By the early 1970s new technical schools had been established in the suburban outskirts of Melbourne. As a result, the enrolment catchment area of Collingwood Technical School began to contract to the inner suburbs of Carlton, Collingwood and Fitzroy.
1973: the Preston Institute of Technology (established in the 1960s as a development of Preston Technical College’s ‘Diploma School’) relocated to Bundoora. In 1981 it became the Phillip Institute of Technology.
By the mid-1970s Collingwood Technical School had a well-established bush retreat – Camp Westlake located about 80 kilometres north-east of Melbourne, near Healesville and Buxton. Within 100 metres of the Acheron River and occupying a parkland setting, the camp provided (according to the 1974 edition of Turawan) “a vivid contrast to the factory-encrusted, smoke-shrouded area, which accommodates the College”.
Boys were taught bushcraft and taken on day trips to surrounding features and communities to experience a different environment to inner-city Melbourne. As the CTC Head of Woodwork, R Rawson, noted: “... the camp is not an annexed school room. Formal studies give way to an experience of living together, seeing, hearing and discussing whatever happens to be presented, near and distant.
“If any justification be needed for retaining Camp Westlake, apart from providing city boys with a chance to breathe some fresh air, the number of friendships between the many nationalities has led to a far more tolerant attitude of students and teachers towards each other than could be possible in what we know to be a formal situation.” (Turawan, 1974)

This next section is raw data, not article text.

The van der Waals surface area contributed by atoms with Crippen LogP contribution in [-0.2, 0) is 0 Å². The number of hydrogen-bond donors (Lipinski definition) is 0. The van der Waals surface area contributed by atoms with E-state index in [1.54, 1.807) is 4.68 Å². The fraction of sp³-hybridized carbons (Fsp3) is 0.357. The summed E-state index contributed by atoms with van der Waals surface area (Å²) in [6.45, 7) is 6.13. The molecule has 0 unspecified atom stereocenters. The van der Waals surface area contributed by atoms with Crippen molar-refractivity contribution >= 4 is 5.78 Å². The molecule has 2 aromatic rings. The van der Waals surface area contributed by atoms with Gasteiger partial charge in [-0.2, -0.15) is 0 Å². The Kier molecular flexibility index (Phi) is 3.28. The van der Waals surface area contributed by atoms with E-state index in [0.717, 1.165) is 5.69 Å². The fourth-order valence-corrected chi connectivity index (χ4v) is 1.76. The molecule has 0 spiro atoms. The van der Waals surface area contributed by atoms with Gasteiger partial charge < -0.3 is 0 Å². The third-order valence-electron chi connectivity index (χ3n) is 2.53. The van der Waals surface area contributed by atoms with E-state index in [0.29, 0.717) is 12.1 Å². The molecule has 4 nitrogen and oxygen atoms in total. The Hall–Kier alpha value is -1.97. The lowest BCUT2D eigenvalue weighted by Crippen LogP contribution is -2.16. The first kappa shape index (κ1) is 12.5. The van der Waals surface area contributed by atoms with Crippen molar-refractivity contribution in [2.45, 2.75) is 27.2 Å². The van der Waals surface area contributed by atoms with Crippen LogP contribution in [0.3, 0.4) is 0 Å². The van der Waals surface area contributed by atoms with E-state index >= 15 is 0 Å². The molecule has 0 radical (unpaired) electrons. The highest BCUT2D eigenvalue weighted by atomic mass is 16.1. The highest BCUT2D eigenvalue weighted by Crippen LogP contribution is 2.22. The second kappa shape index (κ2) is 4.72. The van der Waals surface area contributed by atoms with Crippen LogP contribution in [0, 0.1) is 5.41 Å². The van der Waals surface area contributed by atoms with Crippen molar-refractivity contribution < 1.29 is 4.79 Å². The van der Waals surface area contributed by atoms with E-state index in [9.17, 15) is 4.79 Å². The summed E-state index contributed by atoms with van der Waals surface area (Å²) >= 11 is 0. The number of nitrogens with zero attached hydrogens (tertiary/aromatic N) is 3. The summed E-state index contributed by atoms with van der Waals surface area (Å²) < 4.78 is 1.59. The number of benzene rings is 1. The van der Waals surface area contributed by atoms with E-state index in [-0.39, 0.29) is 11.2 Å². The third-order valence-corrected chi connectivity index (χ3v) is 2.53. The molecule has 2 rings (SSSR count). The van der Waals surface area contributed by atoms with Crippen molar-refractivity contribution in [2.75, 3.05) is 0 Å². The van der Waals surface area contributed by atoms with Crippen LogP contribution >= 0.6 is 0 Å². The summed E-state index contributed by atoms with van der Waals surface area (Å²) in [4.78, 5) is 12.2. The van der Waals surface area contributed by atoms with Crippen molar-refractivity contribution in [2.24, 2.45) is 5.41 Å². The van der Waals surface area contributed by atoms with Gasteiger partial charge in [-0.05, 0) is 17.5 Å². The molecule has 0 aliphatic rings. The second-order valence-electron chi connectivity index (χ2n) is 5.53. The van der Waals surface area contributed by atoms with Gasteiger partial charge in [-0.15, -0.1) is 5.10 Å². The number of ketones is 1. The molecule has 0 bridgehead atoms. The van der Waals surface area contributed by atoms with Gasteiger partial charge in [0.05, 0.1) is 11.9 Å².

Wrestlemania comes to CTC
After wresting was introduced as a school sport at Collingwood Tech by sports teacher, Steven Raskovy, at the end of the 1960s the school experienced rapid success on the mat. By 1970 three CTC boys were picked to represent Victoria in the junior section of the Australian Wrestling Championships and the Collingwood Wrestling Club won the 1970 Victorian Technical Schoolboys Championships.
Migrants quick to take up the ‘Aussie diet’
Despite coming from countries with far more culinary history and variety than the good old Aussie ‘meat and three veg’, the boys in the 1970 CTC Special English Group were obviously keen on adopting the dietary culture of their new home. On a Special English excursion to One Tree Hill Lookout in the Ferntree Gully National Park, the boys (mainly from Greece and Yugoslavia) were treated to a lunch of “chops, sausages and buttered rolls washed down with soft drink”. When the group discovered they had forgotten the salt a student, Drago Mlinarevic, walked down the mountain to get some – the round trip took him an hour-and- a- half! (Turawan, 1970).